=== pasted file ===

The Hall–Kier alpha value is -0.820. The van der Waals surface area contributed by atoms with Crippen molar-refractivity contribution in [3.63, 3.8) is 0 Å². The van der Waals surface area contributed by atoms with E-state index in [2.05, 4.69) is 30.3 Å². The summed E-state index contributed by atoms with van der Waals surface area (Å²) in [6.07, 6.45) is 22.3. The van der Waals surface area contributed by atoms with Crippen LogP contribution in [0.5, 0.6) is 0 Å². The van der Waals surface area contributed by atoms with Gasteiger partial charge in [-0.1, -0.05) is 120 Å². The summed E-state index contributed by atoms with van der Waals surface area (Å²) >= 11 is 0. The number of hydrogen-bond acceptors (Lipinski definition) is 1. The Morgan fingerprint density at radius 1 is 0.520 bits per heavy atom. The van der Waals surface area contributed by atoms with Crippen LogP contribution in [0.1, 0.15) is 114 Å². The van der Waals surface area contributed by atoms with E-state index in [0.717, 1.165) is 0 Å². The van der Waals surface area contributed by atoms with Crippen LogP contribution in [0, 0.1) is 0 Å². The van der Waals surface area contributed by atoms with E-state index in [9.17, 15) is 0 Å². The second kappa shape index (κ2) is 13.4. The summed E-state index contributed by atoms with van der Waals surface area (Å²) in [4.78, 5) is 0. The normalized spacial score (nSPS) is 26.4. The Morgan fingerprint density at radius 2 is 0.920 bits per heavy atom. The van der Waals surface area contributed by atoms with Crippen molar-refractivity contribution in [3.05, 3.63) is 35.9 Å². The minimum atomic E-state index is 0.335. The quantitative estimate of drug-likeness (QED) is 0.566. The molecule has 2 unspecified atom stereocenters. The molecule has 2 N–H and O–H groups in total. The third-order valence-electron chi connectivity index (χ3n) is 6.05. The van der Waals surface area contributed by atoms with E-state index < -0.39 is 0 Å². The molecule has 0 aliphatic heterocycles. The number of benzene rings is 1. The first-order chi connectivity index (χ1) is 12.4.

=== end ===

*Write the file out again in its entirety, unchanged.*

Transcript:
The Hall–Kier alpha value is -0.820. The van der Waals surface area contributed by atoms with Crippen molar-refractivity contribution in [3.63, 3.8) is 0 Å². The van der Waals surface area contributed by atoms with E-state index in [2.05, 4.69) is 30.3 Å². The summed E-state index contributed by atoms with van der Waals surface area (Å²) in [6.07, 6.45) is 22.3. The van der Waals surface area contributed by atoms with Crippen LogP contribution in [0.5, 0.6) is 0 Å². The van der Waals surface area contributed by atoms with Gasteiger partial charge in [-0.1, -0.05) is 120 Å². The summed E-state index contributed by atoms with van der Waals surface area (Å²) >= 11 is 0. The number of hydrogen-bond acceptors (Lipinski definition) is 1. The Morgan fingerprint density at radius 1 is 0.520 bits per heavy atom. The van der Waals surface area contributed by atoms with Crippen LogP contribution in [0.1, 0.15) is 114 Å². The van der Waals surface area contributed by atoms with E-state index in [0.717, 1.165) is 0 Å². The van der Waals surface area contributed by atoms with Crippen LogP contribution in [0, 0.1) is 0 Å². The van der Waals surface area contributed by atoms with E-state index in [9.17, 15) is 0 Å². The second kappa shape index (κ2) is 13.4. The summed E-state index contributed by atoms with van der Waals surface area (Å²) in [4.78, 5) is 0. The normalized spacial score (nSPS) is 26.4. The Morgan fingerprint density at radius 2 is 0.920 bits per heavy atom. The van der Waals surface area contributed by atoms with Crippen molar-refractivity contribution in [3.05, 3.63) is 35.9 Å². The minimum atomic E-state index is 0.335. The quantitative estimate of drug-likeness (QED) is 0.566. The molecule has 2 unspecified atom stereocenters. The molecule has 2 N–H and O–H groups in total. The third-order valence-electron chi connectivity index (χ3n) is 6.05. The van der Waals surface area contributed by atoms with E-state index < -0.39 is 0 Å². The molecule has 0 aliphatic heterocycles. The number of benzene rings is 1. The first-order chi connectivity index (χ1) is 12.4.